An old clip of senior journalist Barkha Dutt is circulating on social media, escalating a bitter confrontation between her and another journalist, Rahul Pandita.
Her Piece to Camera (PTC) for an earlier show refers to Kashmiri Pandits as "elite", "monopolizing jobs", which created "discontent with a poor Muslim" majority. The context leaves it for viewers to decide why Hindus were thrown out of their homes in Kashmir.
While the fact-checking website Altnews decided to stand with Dutt, saying this was simply a clip of a longer program, I choose to support Pandita's version.
At the time when Kashmiri Hindus had no voice on public platforms — ranging from news media, civil society to the political establishment — for a TV journalist to apparently claim that discontent against Pandits was because they "monopolized jobs" was a deeply distressing and dangerous remark.
I speak about 2004.
Much has changed since.
However, initial statements made by reputed voices were believed and added to a narrative that already boasted of strong inclusion from secessionist groups.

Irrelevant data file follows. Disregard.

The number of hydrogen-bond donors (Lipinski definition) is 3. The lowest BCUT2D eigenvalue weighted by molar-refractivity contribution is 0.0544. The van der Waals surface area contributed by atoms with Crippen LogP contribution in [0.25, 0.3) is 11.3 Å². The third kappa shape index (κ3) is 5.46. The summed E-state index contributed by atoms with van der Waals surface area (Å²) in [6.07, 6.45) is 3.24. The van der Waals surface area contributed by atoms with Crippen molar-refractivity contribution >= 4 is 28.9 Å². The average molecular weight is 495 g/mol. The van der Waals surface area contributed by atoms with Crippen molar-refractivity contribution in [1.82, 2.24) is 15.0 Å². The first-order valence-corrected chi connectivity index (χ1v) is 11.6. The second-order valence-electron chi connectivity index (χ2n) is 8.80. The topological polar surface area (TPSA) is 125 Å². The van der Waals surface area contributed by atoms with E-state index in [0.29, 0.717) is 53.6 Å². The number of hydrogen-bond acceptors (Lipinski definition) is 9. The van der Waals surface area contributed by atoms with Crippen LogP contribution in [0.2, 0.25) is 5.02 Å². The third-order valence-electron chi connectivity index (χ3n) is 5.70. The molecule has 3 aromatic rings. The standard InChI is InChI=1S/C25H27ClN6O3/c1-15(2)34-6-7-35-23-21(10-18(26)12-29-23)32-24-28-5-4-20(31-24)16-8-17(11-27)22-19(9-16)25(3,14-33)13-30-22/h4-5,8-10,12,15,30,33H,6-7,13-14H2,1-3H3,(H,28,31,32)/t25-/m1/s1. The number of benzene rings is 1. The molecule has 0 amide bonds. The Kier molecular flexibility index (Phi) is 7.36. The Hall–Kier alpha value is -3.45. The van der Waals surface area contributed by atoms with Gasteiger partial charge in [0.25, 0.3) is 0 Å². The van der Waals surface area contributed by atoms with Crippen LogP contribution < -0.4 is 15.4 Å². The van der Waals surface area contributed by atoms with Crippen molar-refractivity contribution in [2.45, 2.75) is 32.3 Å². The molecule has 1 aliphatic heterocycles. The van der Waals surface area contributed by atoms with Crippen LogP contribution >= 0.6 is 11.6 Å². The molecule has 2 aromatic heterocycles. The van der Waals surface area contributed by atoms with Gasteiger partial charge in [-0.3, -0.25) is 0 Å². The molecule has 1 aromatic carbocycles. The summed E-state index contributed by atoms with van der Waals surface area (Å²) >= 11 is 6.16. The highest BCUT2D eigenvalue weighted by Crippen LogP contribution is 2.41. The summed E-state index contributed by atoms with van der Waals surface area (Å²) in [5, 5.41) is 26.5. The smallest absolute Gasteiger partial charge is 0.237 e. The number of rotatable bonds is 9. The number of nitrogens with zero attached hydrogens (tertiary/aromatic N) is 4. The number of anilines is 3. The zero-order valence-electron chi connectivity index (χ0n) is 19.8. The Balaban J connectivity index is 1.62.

This specific clip, though countered by one, was ironically shared also as 'evidence' by pro-Jihadi groups. So, it wasn't only a "Hindu-right wing" person using a brief clip to make a point. He merely got noticed.
I condemn the negativity and abuse Dutt is being slammed with as this has taken away from a possible dialogue. Social media is a tough space to be in but I hope we use it for constructive criticism and improve the quality of our work.
When the video surfaced, I expected Barkha to acknowledge the comment's insensitivity and move on. Hindsight makes us humble as we evolve with experience. She chose to defend, instead, and elaborate about adding possible layers.
This was not the first time I heard a vague response when the exodus issue is pushed.